Big IT is Swallowing OpenStack Upstarts

OpenStack partners getting swallowed by big corporations
OpenStack partners getting swallowed by big corporations

And with that, OpenStack is now unquestionably a big vendor driven set of projects.  EMC acquired CloudScaling a while back, Cisco has announce their acquisition of Piston Cloud, and IBM is acquiring Bluebox.  The only meaningful independent OpenStack generalist company now is Mirantis.  (props to HP, RedHat, and Canonical, but they also do other things).

It’s not that anyone really ever questioned that OpenStack was being driven by corporate interests.  The cliche has always been that it has more vendor sponsors than customers.  But does that matter?  The point of OpenStack seeks to provide a common IaaS layer that’s not owned by Amazon, so that all these corporate interests can collectively catch up to the head start Amazon enjoys.  A the same time, corporations that feel like hosting their own IaaS is strategic to their business are encouraged to consider OpenStack since their traditional IT vendors are also leveraging it as an emerging standard.

What do traditional IT vendors want with OpenStack upstarts?
What do traditional IT vendors want with OpenStack upstarts?

What are these traditional players going to do with these OpenStack upstarts?  ensure compatibility with existing solutions… build OpenStack-in-a-box products… provide service and support offerings around the platform… make sure that there’s just enough innovation within OpenStack solutions to be competitive, but not too much that would devalue existing products too quickly… you know, the standard stuff.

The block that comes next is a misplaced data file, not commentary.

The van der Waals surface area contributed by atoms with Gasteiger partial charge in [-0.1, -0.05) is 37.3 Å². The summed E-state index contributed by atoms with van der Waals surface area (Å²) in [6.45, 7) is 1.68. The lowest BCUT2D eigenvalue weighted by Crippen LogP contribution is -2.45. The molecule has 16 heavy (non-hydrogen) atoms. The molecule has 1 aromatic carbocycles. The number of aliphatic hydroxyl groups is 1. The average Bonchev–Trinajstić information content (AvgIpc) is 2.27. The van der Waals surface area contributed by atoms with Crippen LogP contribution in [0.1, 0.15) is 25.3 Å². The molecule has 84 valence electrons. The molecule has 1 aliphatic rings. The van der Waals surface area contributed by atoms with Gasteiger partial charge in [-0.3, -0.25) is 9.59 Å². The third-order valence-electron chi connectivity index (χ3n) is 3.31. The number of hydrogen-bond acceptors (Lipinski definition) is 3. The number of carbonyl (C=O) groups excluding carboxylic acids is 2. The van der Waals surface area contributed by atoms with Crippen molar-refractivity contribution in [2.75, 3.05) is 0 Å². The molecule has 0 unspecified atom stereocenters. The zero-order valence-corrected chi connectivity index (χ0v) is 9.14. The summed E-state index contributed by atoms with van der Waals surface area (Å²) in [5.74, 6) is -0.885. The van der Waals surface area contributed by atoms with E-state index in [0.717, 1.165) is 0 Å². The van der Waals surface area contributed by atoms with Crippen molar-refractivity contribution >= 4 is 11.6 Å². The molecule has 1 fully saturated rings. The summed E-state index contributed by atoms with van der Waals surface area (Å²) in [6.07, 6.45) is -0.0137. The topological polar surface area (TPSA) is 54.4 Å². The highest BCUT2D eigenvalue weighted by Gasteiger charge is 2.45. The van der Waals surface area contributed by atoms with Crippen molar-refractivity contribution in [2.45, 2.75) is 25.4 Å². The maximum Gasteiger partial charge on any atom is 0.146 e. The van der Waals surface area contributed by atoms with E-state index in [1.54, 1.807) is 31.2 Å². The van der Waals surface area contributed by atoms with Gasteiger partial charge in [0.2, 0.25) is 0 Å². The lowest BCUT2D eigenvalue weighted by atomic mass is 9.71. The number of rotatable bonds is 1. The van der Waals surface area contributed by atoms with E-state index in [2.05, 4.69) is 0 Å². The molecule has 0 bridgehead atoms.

From the Vancouver Summit, though there appear to be more direct customers using “OpenStack,” it’s more nuanced than that.  The nuance is OpenStack is not a product or a single project.  OpenStack is a collection of projects that encompass compute, networking, and storage.  Customers do not have to swallow the whole pill.  Many of the customers “using OpenStack” at the summit are really only using Nova, Glance, and Cinder; or Swift; or Ceph (not OpenStack BTW); and very few are leveraging most or all the projects for an all-encompassing deployment.

I think OpenStack has a future.  It’ll be up to the governance model to ensure that OpenStack remains a common playing field or diverges into separate incompatible offerings.  It’ll be fun to watch the run-by-committee model and see if it can produce a truly viable IaaS before while such a thing is still a relevant need in IT.

Measuring the Value of Corporate Data

Increasingly, smart people are taking up the mantle of assigning economic value to the data or information assets within organizations. Steve Todd is producing a blog series on the topic.  Dave McCrory has begun looking at gravity theory applied to data (Data Gravity) in an attempt at some point to aid valuation or at least guide investments.  Various scholarly papers have been written since the 90’s discussing methods of economic valuation.